The $350 Apple vs. Dell Debate

What you get with the Apple Mac Duo is added value; what you get with the Dell Duo is a hefty discount.

George Ou at ZDNet likes to incite virtual riots with his blog, and he doesn’t disappoint this week. His entry ‘Dude’! The Mac Duo is almost $1000 more! managed to poke fun at Dell, insult Apple users, and spread uncertainty and doubt all at once:

Apple lovers will always feel that the extra money is well spent and they will always believe they have the superior product. PC shoppers with more realistic budgets will always prefer the cheaper product (with mostly superior specifications) that can run all of their existing software. The difference is that the latter will always outnumber the former by more than 10 to 1. Apple has always managed to charge a premium for their hardware because of superior branding and a diehard fan base, but they will always be priced out of the main stream.

The problem with George’s analysis is that the Dell Duo, similarly outfitted as the new Intel-based Mac Duo, is only $350 less, not $1,000 less. He admits to using a $650 discount coupon for Dell — a discount that’s not available from Apple. So in reality, he’s comparing discounts. The coupon can only be used once, so it’s not a fair comparison. Sure, you can find it on the Web, and a new one pops up every six weeks, according to George (he mentions Gotapex.com). As I write this, George updated his blog to point out that you can also get a 5% discount for the Mac Duo configuration (talk to educateme at www.itvelociti.com), bringing the difference down to $942. Still, I think a list price comparison is better.

That leaves us with a $350 difference (or less), but George neglects to mention that the Apple comes with a lot of free software that’s not free in Windows — such as iPhoto, iMovie, iDVD, iWork, iWeb, and GarageBand (useful for creating podcasts). He neglects to mention Apple’s built-in iSight video camera and iChat AV, or Front Row to navigate through media from anywhere in the room — turning a notebook into an excellent home media machine. And you would need to add higher-resolution screen capability to the Dell for comparable resolution. And, of course, Apple has a better operating system — no contest.

George’s comment about the “diehard fan base” misses the point: Windows people are indeed switching to the Mac. They are not diehard Apple fans, having only recently converted. For example, my favorite among the comments, posted by Anon_ymous, makes the point well:

I’ve used Intel/AMD Windows Machines for years, all flavors and brands and the business of supporting them pays nicely. I’ve never had much interest in Apple, but last year bought an iPod. Slowly after visiting the Apple Store several times, I became more interesteed in the Apple Laptop line and bought a Powerbook G4 15″. The design, form, function, ergonomics…and of course the OS, was so superior to anything HP/Dell/Acer/Sony/ had, I was hooked.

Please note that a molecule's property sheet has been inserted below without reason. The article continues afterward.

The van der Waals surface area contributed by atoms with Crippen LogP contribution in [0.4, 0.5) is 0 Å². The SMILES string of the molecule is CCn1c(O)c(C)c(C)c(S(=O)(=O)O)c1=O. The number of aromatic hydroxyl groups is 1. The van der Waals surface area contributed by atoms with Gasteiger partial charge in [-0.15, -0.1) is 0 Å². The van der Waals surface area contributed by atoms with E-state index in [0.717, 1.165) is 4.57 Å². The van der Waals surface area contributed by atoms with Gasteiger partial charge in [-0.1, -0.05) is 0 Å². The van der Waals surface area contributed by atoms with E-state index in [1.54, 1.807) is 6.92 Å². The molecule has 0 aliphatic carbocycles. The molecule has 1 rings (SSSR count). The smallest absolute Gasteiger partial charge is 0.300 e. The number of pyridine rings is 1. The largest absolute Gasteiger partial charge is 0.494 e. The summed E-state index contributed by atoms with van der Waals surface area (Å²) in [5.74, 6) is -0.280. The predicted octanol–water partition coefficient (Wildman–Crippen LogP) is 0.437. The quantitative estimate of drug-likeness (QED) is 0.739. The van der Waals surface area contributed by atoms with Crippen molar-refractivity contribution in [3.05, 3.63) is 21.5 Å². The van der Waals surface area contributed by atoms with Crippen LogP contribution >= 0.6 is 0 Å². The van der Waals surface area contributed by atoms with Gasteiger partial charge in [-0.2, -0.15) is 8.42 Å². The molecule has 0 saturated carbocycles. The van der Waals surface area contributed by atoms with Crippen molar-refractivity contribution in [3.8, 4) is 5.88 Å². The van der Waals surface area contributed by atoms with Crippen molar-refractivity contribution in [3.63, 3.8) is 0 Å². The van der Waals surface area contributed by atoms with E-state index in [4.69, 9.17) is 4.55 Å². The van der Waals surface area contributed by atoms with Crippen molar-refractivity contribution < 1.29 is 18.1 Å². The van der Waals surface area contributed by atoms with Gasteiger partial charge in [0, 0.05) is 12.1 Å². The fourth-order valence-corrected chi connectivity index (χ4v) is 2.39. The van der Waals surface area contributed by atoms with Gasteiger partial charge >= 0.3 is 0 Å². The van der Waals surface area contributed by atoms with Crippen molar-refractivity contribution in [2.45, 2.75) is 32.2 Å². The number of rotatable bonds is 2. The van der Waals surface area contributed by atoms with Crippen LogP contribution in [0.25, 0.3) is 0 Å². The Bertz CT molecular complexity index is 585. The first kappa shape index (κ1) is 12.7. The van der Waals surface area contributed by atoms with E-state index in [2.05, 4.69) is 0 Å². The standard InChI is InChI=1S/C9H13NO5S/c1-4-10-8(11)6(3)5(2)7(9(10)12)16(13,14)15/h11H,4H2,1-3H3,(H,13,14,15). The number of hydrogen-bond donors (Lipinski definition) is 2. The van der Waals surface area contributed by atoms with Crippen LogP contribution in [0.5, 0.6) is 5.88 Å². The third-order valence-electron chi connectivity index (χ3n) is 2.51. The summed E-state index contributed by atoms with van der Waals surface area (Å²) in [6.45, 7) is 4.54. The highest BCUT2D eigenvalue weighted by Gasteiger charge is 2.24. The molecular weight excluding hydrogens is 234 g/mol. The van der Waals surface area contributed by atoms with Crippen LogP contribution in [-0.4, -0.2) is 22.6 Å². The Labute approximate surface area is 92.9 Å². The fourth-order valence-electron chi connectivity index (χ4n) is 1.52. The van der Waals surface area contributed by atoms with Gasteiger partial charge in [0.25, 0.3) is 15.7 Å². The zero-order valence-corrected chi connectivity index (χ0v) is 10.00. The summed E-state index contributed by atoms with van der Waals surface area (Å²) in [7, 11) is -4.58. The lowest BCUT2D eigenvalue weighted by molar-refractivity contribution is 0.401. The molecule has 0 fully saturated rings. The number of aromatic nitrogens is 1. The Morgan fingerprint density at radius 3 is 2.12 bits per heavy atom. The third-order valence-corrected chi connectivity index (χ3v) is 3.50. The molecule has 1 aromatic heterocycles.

I don’t care if I am paying more; Windows OS and the Hardware designers are living in the Stone Age compared to Apple’s designs.

Fanning the flames of discontent over Apple’s smugness and marketing acumen, George eventually got around to insulting Mac users in his comment to a comment, displaying the anti-consumer bias of the industry priesthood that keeps Microsoft in business:

I never said you shouldn’t buy an Apple. There are plenty of advantages for it that some people can justify the price difference and others can’t. The point is that most people can’t afford it and they don’t think of buying a laptop as a gucci t-shirt because it’s just a tool. Others who are more conscious of fashion do feel the Apple brand is worth the money, and they probably like the fact that not every has or can afford a Mac because it makes them special.

Now, isn’t that special?

Many of the Apple-haters I’ve met within the computer industry — as opposed to the Apple-agnostic — are people who essentially make a living with their expertise on the complexity (and lack of security) of the Windows environment. They know which side their bread is buttered.

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The $350 Apple vs. Dell Debate — 1 Comment

  1. One other piece of software that you’ll need with a Windows PC that is “free” with a Mac is some sort of antivirus/security software. Many Windows PC come with an evaluation version of Norton Antivirus. To get the full version is $40. To renew your antivirus subscription is $30 annually. Over a 3 year lifespan of a Windows PC, that’s an extra $100 to add to the cost, unless you’re so insane that you run Windows without an antivirus program.

    The reason that this is “free” with a Mac is because of the Unix underpinnings and more secure default setup, one doesn’t need to get an anitvirus program.

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